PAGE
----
The International Air Cargo Association (TIACA) has warned that some measures in place on slot allocation, bilateral restrictions and rigid route rules are impeding the free flow of goods at this critical time.
TIACA’s progress report on its work with regulators related to the coronavirus crisis response listed air cargo issues aimed to urge authorities to create the proper environment for cargo operations.
The trade association — which mainly represents aircraft manufacturers, airports, all-cargo airlines, combination carriers, ground handlers, freight forwarders, logistics companies, road carriers, and shippers — said it enrolled in the “Technical group on joint actions related to COVID-19” consists of ICAO, WHO, IATA, ACI, GEA (Global Express Association) which lays the groundwork for the unified pitch to governments addressing all the emerging issues.
“TIACA sees its role in the Group as using ICAO’s mechanism to reach out to the States and remind them that air cargo is a great contributor to the global economy and international trade and that it plays a very important role in preventing and battling the disastrous effect of the coronavirus,” it said in a statement.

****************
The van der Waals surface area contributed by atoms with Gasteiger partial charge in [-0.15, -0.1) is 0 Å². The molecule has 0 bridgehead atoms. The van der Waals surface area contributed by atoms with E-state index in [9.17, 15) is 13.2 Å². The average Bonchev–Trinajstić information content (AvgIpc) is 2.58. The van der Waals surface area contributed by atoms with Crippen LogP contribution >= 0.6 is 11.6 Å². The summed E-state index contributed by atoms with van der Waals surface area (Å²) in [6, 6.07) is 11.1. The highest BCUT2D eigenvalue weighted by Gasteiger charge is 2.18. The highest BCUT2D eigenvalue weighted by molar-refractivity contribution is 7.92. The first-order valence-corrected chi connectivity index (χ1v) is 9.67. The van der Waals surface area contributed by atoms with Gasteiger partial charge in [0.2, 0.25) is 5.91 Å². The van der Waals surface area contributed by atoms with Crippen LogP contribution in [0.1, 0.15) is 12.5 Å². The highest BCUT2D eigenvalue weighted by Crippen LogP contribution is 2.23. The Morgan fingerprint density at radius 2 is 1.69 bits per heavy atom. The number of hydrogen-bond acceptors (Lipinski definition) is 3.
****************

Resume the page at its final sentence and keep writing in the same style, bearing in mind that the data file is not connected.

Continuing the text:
Among TIACA's concerns include:
- The existing structure of commercial rights within bilateral and multilateral agreements which it said “imposes restrictions” on the necessity for quick change in air routes which are caused by the necessities for delivery of emergency supplies medications and industry products which are of importance for the global trade and manufacturing recovery;
- Flexibility to change routes depending on the need. TIACA said it is important to allow airlines to quickly change the geography of the flights depending on the urgency in deliveries;
- Slots at airports also remain a problem. TIACA said other airports should follow the example done by Amsterdam Schiphol Airport when it released slots for cargo operations;
- Quarantining cargo flight crew also poses risk. The association said the danger of flight crew to be placed in quarantine after performing flights to destinations which are not considered as clean from the virus and the threat remains very high.
“Several airlines report problems with training and retraining their crews on flight simulators. Some flight simulators are situated in high risk countries and after visiting these individuals are to be placed in quarantine,” TIACA said.
- TIACA added that some countries do not allow transit of certain goods through their territories and this involves not only foods, including fruits and vegetables but also other commodities including the masks.